Student Bus Transportation: Considering Bell Times
published on August 15, 2018 by Sonia Mastros
It’s well known that student bus transportation costs are a huge part of a school district’s budget and a truly unavoidable expense. It’s only natural for school districts to look for ways to minimize the costs. Now, some districts are beginning to design their bell times largely around their transportation needs, but bell times impact every aspect of a district. Any major change will cause ripples across the entire city. Even if changing bell times would allow a district to cut thousands – or millions – of dollars from their transportation budget, is it worth the disruption?
Elements to Consider: Should Bell Times Be Dictated by Student Bus Transportation Needs?
1 - Overall cost savings
Bell time rescheduling is generally considered in cases where buses are overstretched by the current bell schedule. For example, if a school has more high school students than middle school, it might make sense to have HS students arrive and depart last each day, but that runs contrary to how bell schedules are set-up. Resistance will be high to a major change. Before even proposing a shift in bell times, a transportation director would need to have hard numbers demonstrating serious cost savings, or else the idea will be seen as unjustified.
2 - Student academic needs
If a transportation coordinator wants to look into a big change in bell schedules, it will help a lot of they have research suggesting the change will also help students. There is actually considerable research suggesting that high school students benefit cognitively from a late school schedule more than elementary or middle schoolers. If the data is presented, it could easily support your proposal.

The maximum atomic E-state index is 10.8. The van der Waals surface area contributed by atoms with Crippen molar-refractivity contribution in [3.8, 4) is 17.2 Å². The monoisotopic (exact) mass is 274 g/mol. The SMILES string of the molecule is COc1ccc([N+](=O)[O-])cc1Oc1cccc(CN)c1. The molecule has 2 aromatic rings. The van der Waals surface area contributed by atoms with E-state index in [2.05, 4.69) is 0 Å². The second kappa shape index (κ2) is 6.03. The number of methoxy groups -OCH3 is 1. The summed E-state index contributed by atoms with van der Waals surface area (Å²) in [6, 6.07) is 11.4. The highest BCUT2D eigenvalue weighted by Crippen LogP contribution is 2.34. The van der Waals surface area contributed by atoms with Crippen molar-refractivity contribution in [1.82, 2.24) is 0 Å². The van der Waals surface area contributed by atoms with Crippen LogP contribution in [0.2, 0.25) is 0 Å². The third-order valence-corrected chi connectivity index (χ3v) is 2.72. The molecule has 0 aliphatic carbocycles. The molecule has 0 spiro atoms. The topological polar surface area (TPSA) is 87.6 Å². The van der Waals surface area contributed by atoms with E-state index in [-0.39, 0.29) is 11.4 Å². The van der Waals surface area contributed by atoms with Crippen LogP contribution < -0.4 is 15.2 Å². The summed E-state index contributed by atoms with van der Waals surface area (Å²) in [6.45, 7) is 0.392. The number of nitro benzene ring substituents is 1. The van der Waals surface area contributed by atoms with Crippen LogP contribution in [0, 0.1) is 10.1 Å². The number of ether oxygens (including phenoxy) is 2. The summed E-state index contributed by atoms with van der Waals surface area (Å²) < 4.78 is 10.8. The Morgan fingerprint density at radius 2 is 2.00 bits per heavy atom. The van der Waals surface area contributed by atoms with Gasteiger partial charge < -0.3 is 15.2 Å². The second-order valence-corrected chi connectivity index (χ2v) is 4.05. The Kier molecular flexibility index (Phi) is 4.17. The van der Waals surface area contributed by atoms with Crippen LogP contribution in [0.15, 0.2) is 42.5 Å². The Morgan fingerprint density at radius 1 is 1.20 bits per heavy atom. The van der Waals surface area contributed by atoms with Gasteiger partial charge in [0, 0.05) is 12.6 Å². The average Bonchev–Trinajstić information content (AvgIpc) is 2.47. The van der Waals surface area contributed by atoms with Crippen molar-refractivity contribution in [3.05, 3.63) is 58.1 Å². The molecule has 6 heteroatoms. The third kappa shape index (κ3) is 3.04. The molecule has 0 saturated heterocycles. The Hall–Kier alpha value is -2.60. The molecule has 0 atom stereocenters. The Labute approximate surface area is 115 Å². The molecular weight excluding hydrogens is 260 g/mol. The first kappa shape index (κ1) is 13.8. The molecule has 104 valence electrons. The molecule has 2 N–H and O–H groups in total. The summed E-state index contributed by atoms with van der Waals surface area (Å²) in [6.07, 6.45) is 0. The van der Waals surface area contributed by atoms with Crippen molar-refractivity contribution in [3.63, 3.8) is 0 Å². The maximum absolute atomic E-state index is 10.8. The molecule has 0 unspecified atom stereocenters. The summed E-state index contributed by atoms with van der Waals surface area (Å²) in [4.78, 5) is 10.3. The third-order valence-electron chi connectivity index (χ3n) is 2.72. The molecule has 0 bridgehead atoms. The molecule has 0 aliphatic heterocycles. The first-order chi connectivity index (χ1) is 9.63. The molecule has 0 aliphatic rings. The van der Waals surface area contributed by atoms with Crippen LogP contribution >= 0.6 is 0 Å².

On the other hand, changing the bells to a system which could harm students’ academic progress would never get off the ground. It would be best to do the research first to avoid making such a proposal.
3 - Sports and other extracurricular activities
Another major factor to consider is how this will impact the various extracurricular activities at your school. This aspect can be trickier than it might seem at first, particularly for high-achieving students who are juggling several activities. A shift in bus times could force them to drop activities. It’s a good idea to request schedules from various sports teams and clubs, covering both their regular meets/practices, as well as a general schedule of special events they participate in.
Give the various clubs’ input, and let them feel like they’re contributing. It will help soften the blow if a bus schedule change affects their scheduling.
4 - Impact on parents
This is where the proposal can get very tricky to manage. Depending on how many people are in your district, it can be assumed that a major bell schedule change will inconvenience hundreds or thousands of families whose lives are built around the existing schedule.
This can be difficult to mitigate, but if your town has a few large employers, consider getting in touch with those employers. Gauge how willing they would be to shift their own schedules according to the majority of parents’ needs. If you can work something out with them, things will go more smoothly.
Should Schedules Be Built Around Student Bus Transportation?
It’s a tricky topic. What do you think? Would you change your bell times to save money?